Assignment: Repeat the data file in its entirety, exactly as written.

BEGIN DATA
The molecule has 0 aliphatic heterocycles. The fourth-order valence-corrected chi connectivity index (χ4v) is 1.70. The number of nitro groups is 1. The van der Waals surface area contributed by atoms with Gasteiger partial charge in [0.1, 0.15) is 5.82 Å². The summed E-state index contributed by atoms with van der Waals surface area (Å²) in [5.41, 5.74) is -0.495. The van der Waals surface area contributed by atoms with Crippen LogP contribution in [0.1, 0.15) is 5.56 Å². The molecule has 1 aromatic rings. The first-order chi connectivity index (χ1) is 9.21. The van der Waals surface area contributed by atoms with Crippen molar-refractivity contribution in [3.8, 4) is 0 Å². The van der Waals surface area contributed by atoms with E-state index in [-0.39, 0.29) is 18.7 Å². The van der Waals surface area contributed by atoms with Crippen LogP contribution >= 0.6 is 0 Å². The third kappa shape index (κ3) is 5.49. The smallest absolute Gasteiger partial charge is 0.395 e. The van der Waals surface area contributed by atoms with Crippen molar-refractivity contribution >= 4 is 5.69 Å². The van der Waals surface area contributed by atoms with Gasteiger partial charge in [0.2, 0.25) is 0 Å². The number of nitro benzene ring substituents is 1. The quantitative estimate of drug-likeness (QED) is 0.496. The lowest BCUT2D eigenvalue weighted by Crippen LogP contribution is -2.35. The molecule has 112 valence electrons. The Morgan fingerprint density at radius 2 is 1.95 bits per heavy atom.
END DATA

The molecule has 0 aliphatic heterocycles. The fourth-order valence-corrected chi connectivity index (χ4v) is 1.70. The number of nitro groups is 1. The van der Waals surface area contributed by atoms with Gasteiger partial charge in [0.1, 0.15) is 5.82 Å². The summed E-state index contributed by atoms with van der Waals surface area (Å²) in [5.41, 5.74) is -0.495. The van der Waals surface area contributed by atoms with Crippen LogP contribution in [0.1, 0.15) is 5.56 Å². The molecule has 1 aromatic rings. The first-order chi connectivity index (χ1) is 9.21. The van der Waals surface area contributed by atoms with Crippen molar-refractivity contribution in [3.8, 4) is 0 Å². The van der Waals surface area contributed by atoms with E-state index in [-0.39, 0.29) is 18.7 Å². The van der Waals surface area contributed by atoms with Crippen LogP contribution >= 0.6 is 0 Å². The third kappa shape index (κ3) is 5.49. The smallest absolute Gasteiger partial charge is 0.395 e. The van der Waals surface area contributed by atoms with Crippen molar-refractivity contribution >= 4 is 5.69 Å². The van der Waals surface area contributed by atoms with Gasteiger partial charge in [0.2, 0.25) is 0 Å². The number of nitro benzene ring substituents is 1. The quantitative estimate of drug-likeness (QED) is 0.496. The lowest BCUT2D eigenvalue weighted by Crippen LogP contribution is -2.35. The molecule has 112 valence electrons. The Morgan fingerprint density at radius 2 is 1.95 bits per heavy atom.